In 1963 South Africa, seven men were charged and put on trial for over 200 counts of sabotage with the intent to ‘ferment violent revolution’. Their names were: Walter Sisulu, Govan Mbeki, Raymond Mhlaba, Elias Motsoaledi, Ahmed Kathrada, Denis Goldberg and future president of the country Nelson Mandela. The trial was condemned by a branch of the United Nations and led to international sanctions.
The documentary The State Against Mandela and the Others is well aware that for many this trial is perhaps most famous for being the one that put Mandela in prison for nearly 30 years. Describing the rest of the group as ‘the others’ in its own title, the film is a tongue in cheek dig at this public knowledge, whilst also clearing a pathway to understanding who these other men were.
Directors Nicolas Champeaux and Gilles Porte sit down with those who were accused, and still alive, to talk about their lives before they fought apartheid and their thoughts and feelings during the court case itself. Those no longer present are represented by family members, such as Winnie Mandela, who cast light on how the men’s actions reverberated through their wives and children. Their conversations are frank and often charming, with the men still possessing the same sharpness they displayed in court.
Rather than simply being a series of talking heads, however, The State Against Mandela and the Others uses the 256 hours of court recordings to tell the men’s story through animation. Through surprisingly clear audio, we hear every word, cough and gavel slam as the men come under the scrutiny of chief prosecutor, Dr Percy Yutar. Faced with the death penalty, the seven men used their time on trial to highlight their cause and it’s clearly frustrating for Yutar as they weave around the questions hurled at them.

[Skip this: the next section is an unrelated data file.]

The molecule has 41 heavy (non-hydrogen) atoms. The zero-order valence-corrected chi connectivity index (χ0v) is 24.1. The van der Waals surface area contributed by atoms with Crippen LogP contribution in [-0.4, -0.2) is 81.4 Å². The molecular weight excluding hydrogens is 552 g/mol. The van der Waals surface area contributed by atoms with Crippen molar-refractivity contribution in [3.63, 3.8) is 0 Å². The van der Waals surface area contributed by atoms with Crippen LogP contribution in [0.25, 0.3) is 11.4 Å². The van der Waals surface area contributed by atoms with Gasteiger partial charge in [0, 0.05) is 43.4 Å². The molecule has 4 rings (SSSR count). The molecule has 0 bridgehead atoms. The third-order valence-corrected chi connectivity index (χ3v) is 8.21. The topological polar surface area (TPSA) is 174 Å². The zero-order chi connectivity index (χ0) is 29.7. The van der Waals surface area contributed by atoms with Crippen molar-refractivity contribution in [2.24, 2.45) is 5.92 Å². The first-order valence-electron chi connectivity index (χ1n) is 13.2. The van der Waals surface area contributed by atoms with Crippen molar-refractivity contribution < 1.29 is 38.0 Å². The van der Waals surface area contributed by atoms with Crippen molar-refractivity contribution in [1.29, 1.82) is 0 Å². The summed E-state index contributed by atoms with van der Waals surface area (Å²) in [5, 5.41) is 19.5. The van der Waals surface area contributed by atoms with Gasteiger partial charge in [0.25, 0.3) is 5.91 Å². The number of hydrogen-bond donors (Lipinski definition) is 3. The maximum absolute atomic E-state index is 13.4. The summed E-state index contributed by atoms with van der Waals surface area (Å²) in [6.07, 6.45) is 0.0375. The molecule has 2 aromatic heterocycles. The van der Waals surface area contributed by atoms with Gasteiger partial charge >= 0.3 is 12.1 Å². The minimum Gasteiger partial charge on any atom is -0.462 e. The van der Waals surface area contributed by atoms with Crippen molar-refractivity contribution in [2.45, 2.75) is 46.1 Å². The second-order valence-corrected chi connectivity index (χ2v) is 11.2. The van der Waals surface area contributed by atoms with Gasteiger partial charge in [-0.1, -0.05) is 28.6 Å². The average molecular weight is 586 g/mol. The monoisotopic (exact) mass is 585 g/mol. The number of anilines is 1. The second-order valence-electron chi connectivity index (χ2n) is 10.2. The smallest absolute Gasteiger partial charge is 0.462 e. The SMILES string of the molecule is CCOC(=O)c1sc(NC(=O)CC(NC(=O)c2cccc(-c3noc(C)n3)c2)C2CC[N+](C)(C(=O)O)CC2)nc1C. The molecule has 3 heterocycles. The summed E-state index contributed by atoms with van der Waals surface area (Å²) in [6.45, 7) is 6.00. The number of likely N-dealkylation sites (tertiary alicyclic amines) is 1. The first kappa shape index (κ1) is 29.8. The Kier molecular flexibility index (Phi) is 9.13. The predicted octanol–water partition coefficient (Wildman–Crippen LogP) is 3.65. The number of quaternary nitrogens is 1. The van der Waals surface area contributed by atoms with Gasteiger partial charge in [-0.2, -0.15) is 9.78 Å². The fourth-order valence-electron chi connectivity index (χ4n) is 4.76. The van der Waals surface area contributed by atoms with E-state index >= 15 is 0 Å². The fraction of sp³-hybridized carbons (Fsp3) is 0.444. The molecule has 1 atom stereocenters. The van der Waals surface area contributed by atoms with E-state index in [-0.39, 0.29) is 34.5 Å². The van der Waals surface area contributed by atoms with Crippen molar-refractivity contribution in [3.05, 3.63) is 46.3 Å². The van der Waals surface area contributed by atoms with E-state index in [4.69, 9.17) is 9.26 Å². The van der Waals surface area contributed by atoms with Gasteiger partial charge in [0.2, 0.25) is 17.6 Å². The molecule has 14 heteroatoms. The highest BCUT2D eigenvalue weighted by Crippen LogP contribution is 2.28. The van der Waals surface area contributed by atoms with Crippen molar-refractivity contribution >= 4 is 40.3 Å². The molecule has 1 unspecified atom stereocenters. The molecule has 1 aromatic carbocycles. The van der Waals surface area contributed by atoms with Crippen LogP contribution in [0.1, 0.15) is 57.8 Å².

Often surreal in its depictions of its ‘cast members’ – Yutar is portrayed as a giant Bela Lugosi type who glides into frame – the animation allows the men’s words to run loose into landscapes made up of shapes and patterns as well as more traditional means of depicting the story. It all becomes rather hypnotic and yet, manages to both bolster and distract from the words spoken.
A shortcoming of the film arrives in the condensing of the court audio. Whilst there’s perhaps no call to hear every single second of the trial, there is a thought at the back of the mind that Champeaux and Porte’s approach to the Rivonia trial could be best suited as a mini-series, allowing the story and its protagonists a chance to breathe. Instead of hurtling – understandably due to time constraints – to the end. This is a mild criticism perhaps that’s more a testament to what is happening on screen and the desire to know more.
With a heavy subject given a light touch via animation, The State Against Mandela and the Others is an interesting take on an important chapter in apartheid history.